There Can Be Only One

I started on this rabbit raising journey about 2 years ago. We got two rabbits, a black and white female Lop and a brown male of some sort. The first thing they did was make babies. Like in the car, on the way home. A few weeks later, they were born. We weren’t really prepared so only two of them lived. When those kits got old enough, we slaughtered and ate them and they were very tasty.  We bred the older bunnies again and it worked, but the mama bunny miscarried this litter. By that time, it was winter, so we decided to wait till spring to try to breed them again. But, one morning, I woke up to find the male rabbit dead in his cage.

So I purchased a breeding trio (a buck and two unrelated does) of Velveteen New Zealands from a rabbitry. They were about 3 months old at the time, so I wanted to wait till they were about 6 months old before I tried breeding them. That would put us in Spring. But, one morning, before we had a chance to breed them, I got up to find one of the does dead. Okay. We still had the other doe, so we went ahead and attempted to breed her with the buck. Twice. Nothing. Blurgh.

At this time we were keeping the rabbits in wire cages, 30 or 24 inches square and 18 inches tall. The boy always seemed a bit crazy, so I started thinking it might be the little cage. Plus, they were on our back deck and that was getting a bit hard to keep up with cleaning. So back in March, I decided that we should build a big cage and keep the three remaining bunnies all together in a big colony. The morning of the day we were going to build the new cage, I found the remaining New Zealand doe dead in her cage. *sigh*

Okay, so that leaves me with the New Zealand buck and my original black and white Lop. So we build new house, put rabbits in, both are happy. Last month, I found a rabbit for sale on Craigslist near us and so we went and picked up another doe. That was April 10. So last Wednesday, May 6, I go out in the front yard and the new bunny and the New Zealand buck are both dead.

Oreo.ForageBinI can’t figure out what’s going on. Five bunnies,over two years. Different breeds, different ages, different living conditions. All healthy and fine in the evening; dead in the morning. But how? Is it disease? Improper diet? Parasite infection? And why isn’t whatever it is taking the Lop? Should we change her name to Connor MacLeod, The Hollander? Well, the dead rabbits still had their heads, so probably not.

I have to admit, I considered just giving up. I mean, is it really worth all this pain in the neck to have rabbit meat? Maintaining cages and feeding them. Then taking care of the babies once they are born, slaughtering them. But at the end of the day, I like taking care of the bunnies. I like animals. And now that I’m getting treatment for my allergies, I can be outside more. I mean, I’m not getting allergy shots just so I can lay around on the couch and breath, right? If I’m going to fill my body with chemicals and spray salt water up my nose, I am darn well going to do the gardening I’ve always dreamed of and never been able to tolerate. So the rabbits should be healthier with food fresh from our garden and yard.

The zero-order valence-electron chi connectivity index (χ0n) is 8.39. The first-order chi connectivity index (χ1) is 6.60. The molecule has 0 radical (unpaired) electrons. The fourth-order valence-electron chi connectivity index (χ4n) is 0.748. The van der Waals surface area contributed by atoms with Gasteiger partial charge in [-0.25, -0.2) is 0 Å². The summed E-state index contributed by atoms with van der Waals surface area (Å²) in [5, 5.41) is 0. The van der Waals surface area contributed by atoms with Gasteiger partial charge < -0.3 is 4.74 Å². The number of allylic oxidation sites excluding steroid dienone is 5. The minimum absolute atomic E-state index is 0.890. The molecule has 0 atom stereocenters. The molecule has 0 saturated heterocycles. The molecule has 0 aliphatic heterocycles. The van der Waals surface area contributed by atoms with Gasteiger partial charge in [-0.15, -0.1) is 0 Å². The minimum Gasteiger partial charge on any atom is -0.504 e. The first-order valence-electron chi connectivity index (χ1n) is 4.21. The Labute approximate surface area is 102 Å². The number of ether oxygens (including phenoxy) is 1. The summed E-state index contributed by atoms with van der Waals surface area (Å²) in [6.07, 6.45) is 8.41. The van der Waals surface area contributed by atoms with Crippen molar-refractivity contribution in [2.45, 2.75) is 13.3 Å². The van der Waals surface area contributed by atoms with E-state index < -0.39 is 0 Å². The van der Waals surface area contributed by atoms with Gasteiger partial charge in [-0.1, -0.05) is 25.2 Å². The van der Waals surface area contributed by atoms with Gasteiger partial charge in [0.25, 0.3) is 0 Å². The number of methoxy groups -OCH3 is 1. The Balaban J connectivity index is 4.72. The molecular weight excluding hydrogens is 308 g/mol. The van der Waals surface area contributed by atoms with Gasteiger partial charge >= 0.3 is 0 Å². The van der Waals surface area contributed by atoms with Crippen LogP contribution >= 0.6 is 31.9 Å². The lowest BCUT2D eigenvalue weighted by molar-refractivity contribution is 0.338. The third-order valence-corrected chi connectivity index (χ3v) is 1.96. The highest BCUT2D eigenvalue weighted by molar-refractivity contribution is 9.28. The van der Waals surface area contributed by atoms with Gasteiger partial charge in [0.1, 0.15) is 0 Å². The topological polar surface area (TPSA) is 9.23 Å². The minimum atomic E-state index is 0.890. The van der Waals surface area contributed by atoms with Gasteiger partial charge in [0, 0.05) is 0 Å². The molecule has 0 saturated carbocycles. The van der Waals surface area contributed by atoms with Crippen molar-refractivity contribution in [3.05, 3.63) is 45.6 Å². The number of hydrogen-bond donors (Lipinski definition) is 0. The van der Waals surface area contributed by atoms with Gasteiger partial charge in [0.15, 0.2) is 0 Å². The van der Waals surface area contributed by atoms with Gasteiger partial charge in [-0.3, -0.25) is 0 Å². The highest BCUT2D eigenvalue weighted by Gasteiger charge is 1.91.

I started thinking about what I want to do. The big parts of my life are easy. I know that God wants me in BSF leadership. I know we need to stay in this house, raise these kids. I know who I am and I know the big things that God wants me to do. But then there are the things that seem to be more…up to me, I guess.What hobbies should I devote my time to? Do I want to be a “gardener,” even on a casual basis? How far do I want to go with that? Small patch? Get the back yard in order and grow stuff back there, too? Just a big patch in the front? How big do I want our rabbit operation to get? Do I really want to build a rabbit house under the porch and give them run of half the backyard? That would house dozens of rabbits. It’s possible, but do I even want that?  I don’t know.

I love the idea of a sort of homestead kind of lifestyle. At one point, my ex was looking at getting a job in a very rural town on the coast and the idea of having a little plot out in the country was very appealing. I’ve always wanted a garden. Before I was saved, I was a kitchen witch, making my own candles and dreaming of the herbs I would grow, if only I could handle being outside or around plants. Maybe it’s true that farming is in the blood. I don’t know.

On the other hand, I feel some disdain for people like that. Urban homesteaders, off-gridders, hobby farmers. People with bumper stickers that say things like “We do not inherit the earth from our ancestors, we borrow it from our children” and “Live simply, so that others may simply live”. On one hand, it’s very personal. The idea of that lifestyle reminds me of who I was before I found Jesus. I don’t like the idea of courting that life again.  On the other hand, it’s more social. There are so many people around me, in this hippy paradise, who obviously worship their simple lifestyles and their farms and livestock. And that was me. Before.

There are things about the old person that definitely need to be removed. Pride, lust, reliance on my own ability and competence. But, maybe there are things that I can take from my old self and redeem for my new life. And maybe, I can make my yearning to tend things and take care of them and make them grow into a reality now. Maybe God’s strength can do what I could never do on my own.

Well, not maybe. Definitely. I know he can, let’s see if he will.

The Lord God planted a garden eastward in Eden, and there He put the man whom He had formed. And out of the ground the Lord God made every tree grow that is pleasant to the sight and good for food.
-Genesis 2:8-9

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